Most POS systems will do daily reports, monthly reports, and yearly reports. With most, you can go back and re-print a report from a period in the past. Most will keep your forever to date history on file, which is handy when you need to refer back to an old order. I don't see any advantage to purging this info, but I could be wrong.

As far as importing the data into something else (Access, Excel, etc), this is almost always possible with most pos systems. I'm not aware of any that encrypt the data. In most cases the database type is noted on the POS list I compiled, when I could figure it out. In the special case of mailing lists, most programs will have a special option to export these to a standard file.

Does this answer your question?

Mike
 

Jay H

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2) Is a good question. Just ask them. I can't speak for any other than the one I use but it stores everything in a .txt file. That is easily converted to excel. When I send out postcards, I go get "cust.txt" and cram that into excel. Then I sort through the list and remove who I want and then email the list to the mailing house.

Like Mike said, I expect this from POS software. I wouldn't ever use a POS that tried to hold my information from me by encrypting the data.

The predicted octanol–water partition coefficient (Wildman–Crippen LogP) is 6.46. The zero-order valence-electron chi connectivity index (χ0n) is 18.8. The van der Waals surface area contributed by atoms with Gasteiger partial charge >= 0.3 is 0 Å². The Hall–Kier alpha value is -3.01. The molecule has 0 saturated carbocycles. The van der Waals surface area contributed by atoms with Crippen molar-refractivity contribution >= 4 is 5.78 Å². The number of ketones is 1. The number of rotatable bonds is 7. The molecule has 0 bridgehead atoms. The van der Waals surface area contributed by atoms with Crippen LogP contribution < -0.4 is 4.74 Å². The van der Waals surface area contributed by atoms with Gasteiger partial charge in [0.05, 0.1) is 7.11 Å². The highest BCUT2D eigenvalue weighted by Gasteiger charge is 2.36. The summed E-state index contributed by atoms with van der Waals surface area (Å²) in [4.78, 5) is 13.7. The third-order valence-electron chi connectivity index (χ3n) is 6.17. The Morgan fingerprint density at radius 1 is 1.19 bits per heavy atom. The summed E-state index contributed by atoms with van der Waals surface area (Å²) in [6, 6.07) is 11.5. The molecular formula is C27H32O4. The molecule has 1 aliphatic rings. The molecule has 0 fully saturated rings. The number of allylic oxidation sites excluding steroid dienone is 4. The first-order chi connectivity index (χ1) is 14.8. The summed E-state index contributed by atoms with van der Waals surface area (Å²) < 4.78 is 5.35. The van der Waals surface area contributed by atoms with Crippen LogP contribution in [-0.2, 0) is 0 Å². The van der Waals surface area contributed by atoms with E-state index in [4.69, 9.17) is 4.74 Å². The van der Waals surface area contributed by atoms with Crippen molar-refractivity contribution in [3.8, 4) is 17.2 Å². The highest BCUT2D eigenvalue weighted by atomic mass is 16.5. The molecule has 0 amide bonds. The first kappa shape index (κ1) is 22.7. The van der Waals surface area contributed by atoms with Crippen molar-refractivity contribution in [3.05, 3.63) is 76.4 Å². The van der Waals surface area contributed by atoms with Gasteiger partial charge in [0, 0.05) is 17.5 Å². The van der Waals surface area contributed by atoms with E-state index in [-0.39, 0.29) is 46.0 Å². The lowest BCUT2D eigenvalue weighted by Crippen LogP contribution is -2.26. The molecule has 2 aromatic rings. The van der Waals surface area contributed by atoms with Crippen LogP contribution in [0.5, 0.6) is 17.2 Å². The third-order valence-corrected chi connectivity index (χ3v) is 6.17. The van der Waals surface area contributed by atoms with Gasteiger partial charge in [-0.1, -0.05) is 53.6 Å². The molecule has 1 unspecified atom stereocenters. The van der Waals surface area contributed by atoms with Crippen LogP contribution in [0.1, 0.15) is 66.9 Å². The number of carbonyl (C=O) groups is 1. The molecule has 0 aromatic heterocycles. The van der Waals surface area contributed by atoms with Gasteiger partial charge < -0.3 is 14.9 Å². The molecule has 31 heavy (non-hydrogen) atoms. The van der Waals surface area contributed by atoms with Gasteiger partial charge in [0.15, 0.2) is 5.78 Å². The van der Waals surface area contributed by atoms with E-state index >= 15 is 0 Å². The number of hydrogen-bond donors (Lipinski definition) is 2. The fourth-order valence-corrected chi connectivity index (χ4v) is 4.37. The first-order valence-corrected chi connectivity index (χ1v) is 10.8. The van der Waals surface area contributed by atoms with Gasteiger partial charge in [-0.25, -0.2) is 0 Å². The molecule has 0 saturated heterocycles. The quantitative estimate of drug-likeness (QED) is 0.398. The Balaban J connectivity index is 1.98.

Judi

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Originally posted by BILL WARD:
questions for any/all users----

1) what process is necessary to enter past history as "history"???
Good Question. Having built my own database at a time when all these readmade options were not so readily available, I have a large database of Past History that I use on a daily basis. I'm with Ron on all the work of updating prices Not worth it. The user friendly aspect is also an issue. It is the most time-consuming part of training a new employee and some never do get it.

Which is why I too would like at this point to purchase one of the available softwares.

I know that for a fee, most companies will import my mailing list. But can anyone answer to the ability or perhaps willingness of any of the existing vendors to import my order history as well?

Also, my little system includes a customer loyalty system based on points. Can any of them do that also? I'd hate to lose that up also.
 

Mike Labbe

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Importing a customer database is something most will do for you.

Importing old order history is much more of a challenge due to the complexity and differences between your pricing formula and that of the pos vendor. It's unlikely that they would both have the same variables to determine price, or come out the same. What they usually recommend is to convert the customer list but to leave a copy of the old system still installed on the PC, just for reference purposes. Running totals of what your customer spent from the old system will also come along, if your old system has a field for that.

Mike
 

David Waldmann

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Bill,

Just to clarify, these POS systems do not replace accounting packages such as Quick Books, Peachtree, MYOB etc, so there are no "financials", if I understand the word the way you mean it.